12 June 2008

Points Without Lines

I will be publicly showing first drafts of The Map of Connections before the year is out. I am not certain what it will look like yet. A phase of graphical experimentation now begins. The above map is, as you can see, completely abstracted from the land. It shows all the connections I have mapped so far.

3 June 2008

Phyllis Pearsall

I have been reading about the life and work of Phyllis Pearsall. In the 1930s she noticed that London maps were completely inadequate. No surveying had been done in over ten years. So, she started walking, covering all of London’s 23,000 streets in the course of one year. That is about 3000 miles. Her map became the London A-Z. At first no publishers wanted to publish her new map so she set up the Geographer’s Map Company to do it herself.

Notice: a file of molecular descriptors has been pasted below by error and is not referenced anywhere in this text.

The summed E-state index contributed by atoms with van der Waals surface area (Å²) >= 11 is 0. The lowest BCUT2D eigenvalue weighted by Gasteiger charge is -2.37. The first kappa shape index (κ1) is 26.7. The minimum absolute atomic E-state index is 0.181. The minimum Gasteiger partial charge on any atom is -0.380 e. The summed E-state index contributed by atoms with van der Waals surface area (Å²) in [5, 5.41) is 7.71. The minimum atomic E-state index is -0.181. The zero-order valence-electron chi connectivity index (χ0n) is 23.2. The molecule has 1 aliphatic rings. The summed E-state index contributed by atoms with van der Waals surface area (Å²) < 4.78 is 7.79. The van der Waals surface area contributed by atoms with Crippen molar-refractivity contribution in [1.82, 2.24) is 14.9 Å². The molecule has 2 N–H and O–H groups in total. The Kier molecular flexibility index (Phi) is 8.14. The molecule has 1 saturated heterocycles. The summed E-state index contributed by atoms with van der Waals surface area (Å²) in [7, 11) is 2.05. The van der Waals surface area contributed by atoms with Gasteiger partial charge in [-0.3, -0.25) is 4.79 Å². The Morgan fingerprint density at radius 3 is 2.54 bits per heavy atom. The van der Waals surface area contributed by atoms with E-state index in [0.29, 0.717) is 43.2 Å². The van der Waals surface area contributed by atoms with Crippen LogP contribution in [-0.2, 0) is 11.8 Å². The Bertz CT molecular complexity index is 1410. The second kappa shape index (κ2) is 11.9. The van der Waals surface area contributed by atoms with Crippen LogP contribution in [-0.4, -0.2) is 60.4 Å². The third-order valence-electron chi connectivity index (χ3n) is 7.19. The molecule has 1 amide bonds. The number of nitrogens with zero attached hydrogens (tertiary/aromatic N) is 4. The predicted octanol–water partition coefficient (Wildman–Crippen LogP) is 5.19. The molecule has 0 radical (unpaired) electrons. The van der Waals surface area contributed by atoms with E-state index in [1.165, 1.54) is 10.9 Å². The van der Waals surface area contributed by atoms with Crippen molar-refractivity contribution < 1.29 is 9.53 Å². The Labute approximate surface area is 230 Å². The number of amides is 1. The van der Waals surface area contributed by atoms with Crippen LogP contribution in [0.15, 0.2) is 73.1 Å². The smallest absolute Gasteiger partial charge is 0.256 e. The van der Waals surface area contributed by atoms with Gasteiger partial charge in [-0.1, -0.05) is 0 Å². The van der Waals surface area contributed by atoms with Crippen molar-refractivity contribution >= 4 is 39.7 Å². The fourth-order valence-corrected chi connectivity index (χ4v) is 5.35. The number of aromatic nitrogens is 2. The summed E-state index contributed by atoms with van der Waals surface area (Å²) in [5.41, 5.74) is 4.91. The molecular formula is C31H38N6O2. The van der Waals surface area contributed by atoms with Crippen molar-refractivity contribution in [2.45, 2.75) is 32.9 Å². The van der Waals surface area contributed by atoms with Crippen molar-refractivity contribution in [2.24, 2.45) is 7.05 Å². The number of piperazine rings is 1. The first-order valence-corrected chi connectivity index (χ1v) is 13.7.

By now the A-Z has become an exemplar of 20th century information design. One touch I particularly admire is marking house numbers on three points along each street, beginning, middle and end. There would not be enough space to include every house number but three is sufficient to describe the numerical trend of each row. As far as I know Pearsall invented this. Yet Pearsall never saw herself as a designer, but as an artist who drifted in cartography because bad maps were always getting her lost on the way to parties.

Pearsall’s get-up-and-go, grounded methodology, and plentiful eccentricities are enough to qualify her as a hero to my project. She is also an example of how the work of an independent cartographer can be absorbed into the mainstream if deemed useful (Pearsall herself gained an MBE). The A-Z is by now such a cornerstone of British Atlases that many people would probably be surprised to know it all began with an individual woman, walking and taking notes.